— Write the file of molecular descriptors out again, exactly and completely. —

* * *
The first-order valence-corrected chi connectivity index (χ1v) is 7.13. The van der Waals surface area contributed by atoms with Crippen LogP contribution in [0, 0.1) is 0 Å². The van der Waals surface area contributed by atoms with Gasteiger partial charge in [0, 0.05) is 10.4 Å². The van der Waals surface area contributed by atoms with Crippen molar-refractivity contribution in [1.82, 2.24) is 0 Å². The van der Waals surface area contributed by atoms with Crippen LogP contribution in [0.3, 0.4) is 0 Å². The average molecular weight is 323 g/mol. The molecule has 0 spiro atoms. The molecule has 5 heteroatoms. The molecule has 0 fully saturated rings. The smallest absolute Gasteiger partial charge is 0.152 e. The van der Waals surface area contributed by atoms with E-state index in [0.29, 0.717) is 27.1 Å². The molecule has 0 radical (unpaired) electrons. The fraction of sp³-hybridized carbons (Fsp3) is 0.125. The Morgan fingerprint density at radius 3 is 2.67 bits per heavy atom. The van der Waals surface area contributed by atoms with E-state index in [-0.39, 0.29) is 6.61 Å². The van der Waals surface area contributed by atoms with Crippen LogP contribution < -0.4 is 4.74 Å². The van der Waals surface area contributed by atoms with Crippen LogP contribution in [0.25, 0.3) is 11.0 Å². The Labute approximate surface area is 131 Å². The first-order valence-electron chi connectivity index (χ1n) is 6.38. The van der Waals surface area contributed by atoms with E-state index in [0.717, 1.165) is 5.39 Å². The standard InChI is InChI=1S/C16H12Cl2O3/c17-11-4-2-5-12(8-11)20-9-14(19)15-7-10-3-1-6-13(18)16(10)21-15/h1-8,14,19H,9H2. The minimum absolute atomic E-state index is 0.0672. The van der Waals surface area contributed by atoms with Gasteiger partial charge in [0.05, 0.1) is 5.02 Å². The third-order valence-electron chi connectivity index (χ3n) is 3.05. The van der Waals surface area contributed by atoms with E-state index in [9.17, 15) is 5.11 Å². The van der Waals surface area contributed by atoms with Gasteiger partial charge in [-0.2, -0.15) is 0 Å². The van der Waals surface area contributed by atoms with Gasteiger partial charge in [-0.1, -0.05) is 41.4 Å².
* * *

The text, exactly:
The first-order valence-corrected chi connectivity index (χ1v) is 7.13. The van der Waals surface area contributed by atoms with Crippen LogP contribution in [0, 0.1) is 0 Å². The van der Waals surface area contributed by atoms with Gasteiger partial charge in [0, 0.05) is 10.4 Å². The van der Waals surface area contributed by atoms with Crippen molar-refractivity contribution in [1.82, 2.24) is 0 Å². The van der Waals surface area contributed by atoms with Crippen LogP contribution in [0.3, 0.4) is 0 Å². The average molecular weight is 323 g/mol. The molecule has 0 spiro atoms. The molecule has 5 heteroatoms. The molecule has 0 fully saturated rings. The smallest absolute Gasteiger partial charge is 0.152 e. The van der Waals surface area contributed by atoms with E-state index in [0.29, 0.717) is 27.1 Å². The molecule has 0 radical (unpaired) electrons. The fraction of sp³-hybridized carbons (Fsp3) is 0.125. The Morgan fingerprint density at radius 3 is 2.67 bits per heavy atom. The van der Waals surface area contributed by atoms with E-state index in [-0.39, 0.29) is 6.61 Å². The van der Waals surface area contributed by atoms with Crippen LogP contribution < -0.4 is 4.74 Å². The van der Waals surface area contributed by atoms with Crippen LogP contribution in [0.25, 0.3) is 11.0 Å². The Labute approximate surface area is 131 Å². The first-order valence-electron chi connectivity index (χ1n) is 6.38. The van der Waals surface area contributed by atoms with E-state index in [0.717, 1.165) is 5.39 Å². The standard InChI is InChI=1S/C16H12Cl2O3/c17-11-4-2-5-12(8-11)20-9-14(19)15-7-10-3-1-6-13(18)16(10)21-15/h1-8,14,19H,9H2. The minimum absolute atomic E-state index is 0.0672. The van der Waals surface area contributed by atoms with Gasteiger partial charge in [0.05, 0.1) is 5.02 Å². The third-order valence-electron chi connectivity index (χ3n) is 3.05. The van der Waals surface area contributed by atoms with E-state index in [9.17, 15) is 5.11 Å². The van der Waals surface area contributed by atoms with Gasteiger partial charge in [-0.2, -0.15) is 0 Å². The van der Waals surface area contributed by atoms with Gasteiger partial charge in [-0.1, -0.05) is 41.4 Å².